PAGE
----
Why does the green flash happen? The basic cause of the colour is atmospheric dispersion. Light travels in straight lines in empty space but not when light interacts with matter. Refraction is what happens when you put a pencil in a glass of water at an angle. When you look at the pencil, it appears to be bent at the surface. This is the same for light in the atmosphere. The refraction of light by the air is larger for shorter wavelengths. At sunset the refractive delay of the sunset is usually a second or two longer for blue and violet than for red. So, the red image of the sun sets first, followed by the yellow, the green, the blue and finally the violet.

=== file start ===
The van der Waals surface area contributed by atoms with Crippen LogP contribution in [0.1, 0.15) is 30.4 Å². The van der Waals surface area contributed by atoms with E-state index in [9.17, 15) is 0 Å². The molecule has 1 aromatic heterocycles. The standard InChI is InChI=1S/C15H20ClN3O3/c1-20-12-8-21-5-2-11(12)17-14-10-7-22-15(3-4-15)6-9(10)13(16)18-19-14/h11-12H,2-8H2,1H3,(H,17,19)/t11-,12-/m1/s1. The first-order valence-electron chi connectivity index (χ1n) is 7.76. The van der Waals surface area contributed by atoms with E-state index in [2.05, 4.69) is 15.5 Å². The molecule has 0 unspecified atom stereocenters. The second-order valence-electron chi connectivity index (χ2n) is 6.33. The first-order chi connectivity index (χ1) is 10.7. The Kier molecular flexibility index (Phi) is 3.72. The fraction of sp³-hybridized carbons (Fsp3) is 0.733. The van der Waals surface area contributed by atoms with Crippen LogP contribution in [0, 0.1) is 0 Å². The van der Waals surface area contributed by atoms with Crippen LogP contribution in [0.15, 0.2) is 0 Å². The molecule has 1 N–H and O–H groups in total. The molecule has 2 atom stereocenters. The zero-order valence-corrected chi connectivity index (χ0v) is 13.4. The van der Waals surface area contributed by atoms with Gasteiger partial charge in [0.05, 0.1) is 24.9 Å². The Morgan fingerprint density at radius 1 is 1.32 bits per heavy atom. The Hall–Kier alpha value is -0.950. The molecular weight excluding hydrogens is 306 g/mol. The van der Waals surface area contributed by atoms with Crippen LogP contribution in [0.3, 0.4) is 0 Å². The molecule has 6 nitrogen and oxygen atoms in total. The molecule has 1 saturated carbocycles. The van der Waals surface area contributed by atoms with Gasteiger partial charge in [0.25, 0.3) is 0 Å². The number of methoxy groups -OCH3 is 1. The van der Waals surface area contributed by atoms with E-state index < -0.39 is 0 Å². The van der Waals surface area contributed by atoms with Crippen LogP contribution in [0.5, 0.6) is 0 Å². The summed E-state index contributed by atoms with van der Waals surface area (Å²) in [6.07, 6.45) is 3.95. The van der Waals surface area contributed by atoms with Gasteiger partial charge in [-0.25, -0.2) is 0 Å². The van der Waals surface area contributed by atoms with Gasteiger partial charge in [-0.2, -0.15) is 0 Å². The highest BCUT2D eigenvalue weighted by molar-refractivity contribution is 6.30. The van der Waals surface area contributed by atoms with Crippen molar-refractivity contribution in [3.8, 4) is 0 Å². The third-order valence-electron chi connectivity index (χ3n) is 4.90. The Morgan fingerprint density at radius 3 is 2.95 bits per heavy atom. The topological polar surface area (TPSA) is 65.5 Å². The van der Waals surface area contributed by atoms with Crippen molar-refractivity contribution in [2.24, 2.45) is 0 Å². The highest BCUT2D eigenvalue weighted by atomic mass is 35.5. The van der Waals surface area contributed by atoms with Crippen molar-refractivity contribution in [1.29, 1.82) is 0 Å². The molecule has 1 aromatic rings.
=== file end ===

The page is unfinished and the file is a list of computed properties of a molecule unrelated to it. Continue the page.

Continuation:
Someone may ask why we don’t have a violet flash? This is because of atmospheric extinction. Air molecules and dust scatter the short wavelengths most strongly. This is why the sky is blue. The scattered blue light goes in all directions so we see it everywhere. At the horizon, the length of the path through the air is very long and the shortest wavelengths are almost completely removed. Usually there is just enough haze in the air that both violet and blue is completely removed, so that the last thing we see at sunset is the green.

So, watch the sunset with your friends – but be patient.

Phenomenon 2: Red Sprites and Blue Jets

Another set of summer atmospheric phenomena, red sprites and blue jets, are associated with storms. We live in a world with many different forces interacting. We have electricity, wind and atmospheric pressure. We have plasmas. And we have combinations of all of these which, when they go together in the right way, can create some very strange things in the atmosphere.